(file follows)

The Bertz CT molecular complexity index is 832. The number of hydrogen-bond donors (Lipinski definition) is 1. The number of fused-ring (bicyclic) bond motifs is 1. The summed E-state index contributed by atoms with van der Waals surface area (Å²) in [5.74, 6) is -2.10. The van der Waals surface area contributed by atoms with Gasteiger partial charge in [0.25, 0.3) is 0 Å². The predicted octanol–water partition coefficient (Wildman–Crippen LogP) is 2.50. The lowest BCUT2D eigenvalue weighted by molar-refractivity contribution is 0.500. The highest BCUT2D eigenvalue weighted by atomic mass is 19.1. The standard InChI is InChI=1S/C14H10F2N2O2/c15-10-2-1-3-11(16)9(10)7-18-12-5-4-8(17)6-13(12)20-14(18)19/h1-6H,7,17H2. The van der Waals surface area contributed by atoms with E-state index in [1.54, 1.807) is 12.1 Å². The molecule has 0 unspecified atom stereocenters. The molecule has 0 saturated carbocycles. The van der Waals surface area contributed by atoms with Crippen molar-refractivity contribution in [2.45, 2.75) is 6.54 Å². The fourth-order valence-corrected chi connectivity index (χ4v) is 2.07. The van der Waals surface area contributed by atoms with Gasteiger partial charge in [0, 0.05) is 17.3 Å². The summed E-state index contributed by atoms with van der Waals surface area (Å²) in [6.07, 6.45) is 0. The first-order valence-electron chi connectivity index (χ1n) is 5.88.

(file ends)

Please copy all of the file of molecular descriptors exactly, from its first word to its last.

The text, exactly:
The Bertz CT molecular complexity index is 832. The number of hydrogen-bond donors (Lipinski definition) is 1. The number of fused-ring (bicyclic) bond motifs is 1. The summed E-state index contributed by atoms with van der Waals surface area (Å²) in [5.74, 6) is -2.10. The van der Waals surface area contributed by atoms with Gasteiger partial charge in [0.25, 0.3) is 0 Å². The predicted octanol–water partition coefficient (Wildman–Crippen LogP) is 2.50. The lowest BCUT2D eigenvalue weighted by molar-refractivity contribution is 0.500. The highest BCUT2D eigenvalue weighted by atomic mass is 19.1. The standard InChI is InChI=1S/C14H10F2N2O2/c15-10-2-1-3-11(16)9(10)7-18-12-5-4-8(17)6-13(12)20-14(18)19/h1-6H,7,17H2. The van der Waals surface area contributed by atoms with E-state index in [1.54, 1.807) is 12.1 Å². The molecule has 0 unspecified atom stereocenters. The molecule has 0 saturated carbocycles. The van der Waals surface area contributed by atoms with Crippen molar-refractivity contribution in [2.45, 2.75) is 6.54 Å². The fourth-order valence-corrected chi connectivity index (χ4v) is 2.07. The van der Waals surface area contributed by atoms with Gasteiger partial charge in [0, 0.05) is 17.3 Å². The summed E-state index contributed by atoms with van der Waals surface area (Å²) in [6.07, 6.45) is 0. The first-order valence-electron chi connectivity index (χ1n) is 5.88.